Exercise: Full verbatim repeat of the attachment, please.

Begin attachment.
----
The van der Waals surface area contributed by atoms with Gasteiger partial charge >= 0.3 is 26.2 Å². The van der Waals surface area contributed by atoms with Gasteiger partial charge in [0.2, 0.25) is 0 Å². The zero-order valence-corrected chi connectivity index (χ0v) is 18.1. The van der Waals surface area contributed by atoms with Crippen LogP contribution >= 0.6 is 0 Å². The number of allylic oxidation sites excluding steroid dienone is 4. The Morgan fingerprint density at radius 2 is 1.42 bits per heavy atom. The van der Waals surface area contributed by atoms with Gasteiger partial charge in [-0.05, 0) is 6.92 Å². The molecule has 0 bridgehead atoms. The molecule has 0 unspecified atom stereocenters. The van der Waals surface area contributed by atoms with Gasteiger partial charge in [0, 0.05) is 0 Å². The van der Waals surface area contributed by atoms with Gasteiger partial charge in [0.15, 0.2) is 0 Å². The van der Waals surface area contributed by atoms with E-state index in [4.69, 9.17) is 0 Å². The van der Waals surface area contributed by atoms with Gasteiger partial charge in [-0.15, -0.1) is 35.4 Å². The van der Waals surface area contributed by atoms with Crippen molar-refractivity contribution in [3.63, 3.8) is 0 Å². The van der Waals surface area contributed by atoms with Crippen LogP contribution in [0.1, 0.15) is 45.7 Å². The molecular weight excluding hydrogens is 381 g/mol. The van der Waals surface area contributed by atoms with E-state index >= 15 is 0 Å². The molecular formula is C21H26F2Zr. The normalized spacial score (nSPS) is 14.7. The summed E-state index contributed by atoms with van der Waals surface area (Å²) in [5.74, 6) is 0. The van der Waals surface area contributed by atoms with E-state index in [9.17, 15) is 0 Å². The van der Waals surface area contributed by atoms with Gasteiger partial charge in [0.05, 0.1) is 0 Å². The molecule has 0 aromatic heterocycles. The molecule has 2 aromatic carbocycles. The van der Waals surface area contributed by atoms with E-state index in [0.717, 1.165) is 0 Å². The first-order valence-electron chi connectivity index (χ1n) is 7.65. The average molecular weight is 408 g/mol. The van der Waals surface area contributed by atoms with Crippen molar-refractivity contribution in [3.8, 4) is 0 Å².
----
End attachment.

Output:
The van der Waals surface area contributed by atoms with Gasteiger partial charge >= 0.3 is 26.2 Å². The van der Waals surface area contributed by atoms with Gasteiger partial charge in [0.2, 0.25) is 0 Å². The zero-order valence-corrected chi connectivity index (χ0v) is 18.1. The van der Waals surface area contributed by atoms with Crippen LogP contribution >= 0.6 is 0 Å². The number of allylic oxidation sites excluding steroid dienone is 4. The Morgan fingerprint density at radius 2 is 1.42 bits per heavy atom. The van der Waals surface area contributed by atoms with Gasteiger partial charge in [-0.05, 0) is 6.92 Å². The molecule has 0 bridgehead atoms. The molecule has 0 unspecified atom stereocenters. The van der Waals surface area contributed by atoms with Gasteiger partial charge in [0, 0.05) is 0 Å². The van der Waals surface area contributed by atoms with Gasteiger partial charge in [0.15, 0.2) is 0 Å². The van der Waals surface area contributed by atoms with E-state index in [4.69, 9.17) is 0 Å². The van der Waals surface area contributed by atoms with Gasteiger partial charge in [-0.15, -0.1) is 35.4 Å². The van der Waals surface area contributed by atoms with Crippen molar-refractivity contribution in [3.63, 3.8) is 0 Å². The van der Waals surface area contributed by atoms with Crippen LogP contribution in [0.1, 0.15) is 45.7 Å². The molecular weight excluding hydrogens is 381 g/mol. The van der Waals surface area contributed by atoms with E-state index >= 15 is 0 Å². The molecular formula is C21H26F2Zr. The normalized spacial score (nSPS) is 14.7. The summed E-state index contributed by atoms with van der Waals surface area (Å²) in [5.74, 6) is 0. The van der Waals surface area contributed by atoms with E-state index in [9.17, 15) is 0 Å². The van der Waals surface area contributed by atoms with Gasteiger partial charge in [0.05, 0.1) is 0 Å². The molecule has 0 aromatic heterocycles. The molecule has 2 aromatic carbocycles. The van der Waals surface area contributed by atoms with E-state index in [0.717, 1.165) is 0 Å². The first-order valence-electron chi connectivity index (χ1n) is 7.65. The average molecular weight is 408 g/mol. The van der Waals surface area contributed by atoms with Crippen molar-refractivity contribution in [3.8, 4) is 0 Å².